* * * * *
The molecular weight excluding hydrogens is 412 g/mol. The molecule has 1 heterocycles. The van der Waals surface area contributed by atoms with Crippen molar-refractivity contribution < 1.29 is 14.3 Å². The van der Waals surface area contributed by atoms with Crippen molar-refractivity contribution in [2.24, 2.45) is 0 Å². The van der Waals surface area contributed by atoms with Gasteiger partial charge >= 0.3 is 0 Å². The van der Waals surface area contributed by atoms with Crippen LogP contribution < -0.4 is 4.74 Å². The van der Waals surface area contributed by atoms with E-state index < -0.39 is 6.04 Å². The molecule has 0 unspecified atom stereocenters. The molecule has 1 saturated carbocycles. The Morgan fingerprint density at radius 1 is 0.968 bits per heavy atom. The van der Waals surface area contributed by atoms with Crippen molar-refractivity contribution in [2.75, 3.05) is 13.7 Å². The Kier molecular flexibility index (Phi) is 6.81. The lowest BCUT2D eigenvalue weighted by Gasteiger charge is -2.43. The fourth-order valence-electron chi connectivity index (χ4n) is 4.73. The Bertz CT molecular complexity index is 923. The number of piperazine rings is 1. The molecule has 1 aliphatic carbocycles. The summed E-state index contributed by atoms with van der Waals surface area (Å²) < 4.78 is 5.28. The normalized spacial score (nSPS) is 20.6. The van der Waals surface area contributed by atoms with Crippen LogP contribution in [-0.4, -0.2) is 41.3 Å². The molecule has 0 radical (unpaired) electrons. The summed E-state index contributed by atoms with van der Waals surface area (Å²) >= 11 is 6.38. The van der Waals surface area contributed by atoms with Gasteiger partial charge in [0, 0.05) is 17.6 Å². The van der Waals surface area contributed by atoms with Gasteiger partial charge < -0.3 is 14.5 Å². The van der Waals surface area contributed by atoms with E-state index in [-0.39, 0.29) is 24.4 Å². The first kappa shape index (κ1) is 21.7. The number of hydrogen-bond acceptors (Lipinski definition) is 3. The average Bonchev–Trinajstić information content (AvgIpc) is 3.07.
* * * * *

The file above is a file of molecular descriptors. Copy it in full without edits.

The molecular weight excluding hydrogens is 412 g/mol. The molecule has 1 heterocycles. The van der Waals surface area contributed by atoms with Crippen molar-refractivity contribution < 1.29 is 14.3 Å². The van der Waals surface area contributed by atoms with Crippen molar-refractivity contribution in [2.24, 2.45) is 0 Å². The van der Waals surface area contributed by atoms with Gasteiger partial charge >= 0.3 is 0 Å². The van der Waals surface area contributed by atoms with Crippen LogP contribution < -0.4 is 4.74 Å². The van der Waals surface area contributed by atoms with E-state index < -0.39 is 6.04 Å². The molecule has 0 unspecified atom stereocenters. The molecule has 1 saturated carbocycles. The Morgan fingerprint density at radius 1 is 0.968 bits per heavy atom. The van der Waals surface area contributed by atoms with Crippen molar-refractivity contribution in [2.75, 3.05) is 13.7 Å². The Kier molecular flexibility index (Phi) is 6.81. The lowest BCUT2D eigenvalue weighted by Gasteiger charge is -2.43. The fourth-order valence-electron chi connectivity index (χ4n) is 4.73. The Bertz CT molecular complexity index is 923. The number of piperazine rings is 1. The molecule has 1 aliphatic carbocycles. The summed E-state index contributed by atoms with van der Waals surface area (Å²) < 4.78 is 5.28. The normalized spacial score (nSPS) is 20.6. The van der Waals surface area contributed by atoms with Crippen LogP contribution in [-0.4, -0.2) is 41.3 Å². The molecule has 0 radical (unpaired) electrons. The summed E-state index contributed by atoms with van der Waals surface area (Å²) >= 11 is 6.38. The van der Waals surface area contributed by atoms with Gasteiger partial charge in [0, 0.05) is 17.6 Å². The van der Waals surface area contributed by atoms with Gasteiger partial charge < -0.3 is 14.5 Å². The van der Waals surface area contributed by atoms with E-state index in [-0.39, 0.29) is 24.4 Å². The first kappa shape index (κ1) is 21.7. The number of hydrogen-bond acceptors (Lipinski definition) is 3. The average Bonchev–Trinajstić information content (AvgIpc) is 3.07.